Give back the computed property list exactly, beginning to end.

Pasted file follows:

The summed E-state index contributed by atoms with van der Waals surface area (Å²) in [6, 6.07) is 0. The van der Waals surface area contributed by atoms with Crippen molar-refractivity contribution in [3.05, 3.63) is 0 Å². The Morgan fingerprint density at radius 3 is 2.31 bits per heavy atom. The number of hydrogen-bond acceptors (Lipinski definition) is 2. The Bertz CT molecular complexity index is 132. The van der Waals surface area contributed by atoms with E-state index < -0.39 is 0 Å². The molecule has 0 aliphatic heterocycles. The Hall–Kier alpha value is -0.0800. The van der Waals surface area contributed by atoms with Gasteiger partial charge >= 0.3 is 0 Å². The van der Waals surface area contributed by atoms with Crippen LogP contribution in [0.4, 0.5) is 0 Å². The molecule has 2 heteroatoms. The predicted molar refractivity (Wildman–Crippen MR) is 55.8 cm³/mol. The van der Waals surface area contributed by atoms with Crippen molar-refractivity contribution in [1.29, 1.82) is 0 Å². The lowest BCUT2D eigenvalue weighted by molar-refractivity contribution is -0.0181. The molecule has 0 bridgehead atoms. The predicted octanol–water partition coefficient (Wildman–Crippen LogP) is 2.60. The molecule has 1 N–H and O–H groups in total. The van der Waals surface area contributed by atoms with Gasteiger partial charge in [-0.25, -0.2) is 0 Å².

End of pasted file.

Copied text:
The summed E-state index contributed by atoms with van der Waals surface area (Å²) in [6, 6.07) is 0. The van der Waals surface area contributed by atoms with Crippen molar-refractivity contribution in [3.05, 3.63) is 0 Å². The Morgan fingerprint density at radius 3 is 2.31 bits per heavy atom. The number of hydrogen-bond acceptors (Lipinski definition) is 2. The Bertz CT molecular complexity index is 132. The van der Waals surface area contributed by atoms with E-state index < -0.39 is 0 Å². The molecule has 0 aliphatic heterocycles. The Hall–Kier alpha value is -0.0800. The van der Waals surface area contributed by atoms with Gasteiger partial charge >= 0.3 is 0 Å². The van der Waals surface area contributed by atoms with Crippen LogP contribution in [0.4, 0.5) is 0 Å². The molecule has 2 heteroatoms. The predicted molar refractivity (Wildman–Crippen MR) is 55.8 cm³/mol. The van der Waals surface area contributed by atoms with Crippen molar-refractivity contribution in [1.29, 1.82) is 0 Å². The lowest BCUT2D eigenvalue weighted by molar-refractivity contribution is -0.0181. The molecule has 0 bridgehead atoms. The predicted octanol–water partition coefficient (Wildman–Crippen LogP) is 2.60. The molecule has 1 N–H and O–H groups in total. The van der Waals surface area contributed by atoms with Gasteiger partial charge in [-0.25, -0.2) is 0 Å².